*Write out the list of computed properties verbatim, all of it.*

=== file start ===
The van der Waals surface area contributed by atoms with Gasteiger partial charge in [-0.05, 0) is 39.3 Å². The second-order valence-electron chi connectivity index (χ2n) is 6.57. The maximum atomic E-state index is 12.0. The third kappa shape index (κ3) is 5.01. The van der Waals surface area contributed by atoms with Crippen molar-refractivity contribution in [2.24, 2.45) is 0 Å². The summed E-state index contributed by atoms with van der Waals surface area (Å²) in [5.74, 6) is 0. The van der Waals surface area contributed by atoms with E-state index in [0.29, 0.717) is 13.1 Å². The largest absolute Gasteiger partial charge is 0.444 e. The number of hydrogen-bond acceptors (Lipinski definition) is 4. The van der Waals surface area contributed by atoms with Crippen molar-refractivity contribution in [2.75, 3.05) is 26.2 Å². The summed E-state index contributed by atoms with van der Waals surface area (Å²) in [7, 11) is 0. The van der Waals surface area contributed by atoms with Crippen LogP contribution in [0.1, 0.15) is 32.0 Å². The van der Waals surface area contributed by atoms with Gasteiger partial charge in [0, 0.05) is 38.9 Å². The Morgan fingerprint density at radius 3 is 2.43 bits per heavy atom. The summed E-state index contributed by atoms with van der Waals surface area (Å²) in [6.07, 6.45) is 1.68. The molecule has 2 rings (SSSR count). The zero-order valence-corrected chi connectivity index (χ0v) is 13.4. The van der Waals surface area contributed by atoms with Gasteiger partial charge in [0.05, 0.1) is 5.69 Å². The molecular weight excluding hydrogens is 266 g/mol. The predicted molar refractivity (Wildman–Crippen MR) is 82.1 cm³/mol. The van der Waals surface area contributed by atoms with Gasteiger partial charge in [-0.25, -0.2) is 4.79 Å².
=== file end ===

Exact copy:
The van der Waals surface area contributed by atoms with Gasteiger partial charge in [-0.05, 0) is 39.3 Å². The second-order valence-electron chi connectivity index (χ2n) is 6.57. The maximum atomic E-state index is 12.0. The third kappa shape index (κ3) is 5.01. The van der Waals surface area contributed by atoms with Crippen molar-refractivity contribution in [2.24, 2.45) is 0 Å². The summed E-state index contributed by atoms with van der Waals surface area (Å²) in [5.74, 6) is 0. The van der Waals surface area contributed by atoms with E-state index in [0.29, 0.717) is 13.1 Å². The largest absolute Gasteiger partial charge is 0.444 e. The number of hydrogen-bond acceptors (Lipinski definition) is 4. The van der Waals surface area contributed by atoms with Crippen molar-refractivity contribution in [2.75, 3.05) is 26.2 Å². The summed E-state index contributed by atoms with van der Waals surface area (Å²) in [7, 11) is 0. The van der Waals surface area contributed by atoms with Crippen LogP contribution in [0.1, 0.15) is 32.0 Å². The van der Waals surface area contributed by atoms with Gasteiger partial charge in [0, 0.05) is 38.9 Å². The Morgan fingerprint density at radius 3 is 2.43 bits per heavy atom. The summed E-state index contributed by atoms with van der Waals surface area (Å²) in [6.07, 6.45) is 1.68. The molecule has 2 rings (SSSR count). The zero-order valence-corrected chi connectivity index (χ0v) is 13.4. The van der Waals surface area contributed by atoms with Gasteiger partial charge in [0.05, 0.1) is 5.69 Å². The molecular weight excluding hydrogens is 266 g/mol. The predicted molar refractivity (Wildman–Crippen MR) is 82.1 cm³/mol. The van der Waals surface area contributed by atoms with Gasteiger partial charge in [-0.25, -0.2) is 4.79 Å².